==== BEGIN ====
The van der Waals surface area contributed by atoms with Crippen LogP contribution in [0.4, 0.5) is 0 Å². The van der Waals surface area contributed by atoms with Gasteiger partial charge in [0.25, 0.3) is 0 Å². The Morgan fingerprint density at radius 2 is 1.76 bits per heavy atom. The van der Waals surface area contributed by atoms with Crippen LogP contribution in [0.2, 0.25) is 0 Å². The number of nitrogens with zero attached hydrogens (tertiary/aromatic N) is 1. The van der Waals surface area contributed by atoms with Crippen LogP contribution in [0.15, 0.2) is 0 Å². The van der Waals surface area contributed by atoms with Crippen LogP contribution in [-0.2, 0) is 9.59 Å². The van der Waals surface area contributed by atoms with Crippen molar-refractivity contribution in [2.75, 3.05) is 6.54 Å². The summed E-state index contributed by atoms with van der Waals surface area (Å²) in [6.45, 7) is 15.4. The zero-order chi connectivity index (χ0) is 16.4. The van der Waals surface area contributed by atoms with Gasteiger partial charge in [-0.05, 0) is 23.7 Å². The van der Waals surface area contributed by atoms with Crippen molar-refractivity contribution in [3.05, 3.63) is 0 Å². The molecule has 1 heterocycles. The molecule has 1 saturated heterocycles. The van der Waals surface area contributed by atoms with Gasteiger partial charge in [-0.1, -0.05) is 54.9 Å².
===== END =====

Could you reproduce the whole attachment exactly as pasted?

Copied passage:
The van der Waals surface area contributed by atoms with Crippen LogP contribution in [0.4, 0.5) is 0 Å². The van der Waals surface area contributed by atoms with Gasteiger partial charge in [0.25, 0.3) is 0 Å². The Morgan fingerprint density at radius 2 is 1.76 bits per heavy atom. The van der Waals surface area contributed by atoms with Crippen LogP contribution in [0.2, 0.25) is 0 Å². The number of nitrogens with zero attached hydrogens (tertiary/aromatic N) is 1. The van der Waals surface area contributed by atoms with Crippen LogP contribution in [0.15, 0.2) is 0 Å². The van der Waals surface area contributed by atoms with Crippen LogP contribution in [-0.2, 0) is 9.59 Å². The van der Waals surface area contributed by atoms with Crippen molar-refractivity contribution in [2.75, 3.05) is 6.54 Å². The summed E-state index contributed by atoms with van der Waals surface area (Å²) in [6.45, 7) is 15.4. The zero-order chi connectivity index (χ0) is 16.4. The van der Waals surface area contributed by atoms with Gasteiger partial charge in [-0.05, 0) is 23.7 Å². The van der Waals surface area contributed by atoms with Crippen molar-refractivity contribution in [3.05, 3.63) is 0 Å². The molecule has 1 heterocycles. The molecule has 1 saturated heterocycles. The van der Waals surface area contributed by atoms with Gasteiger partial charge in [-0.1, -0.05) is 54.9 Å².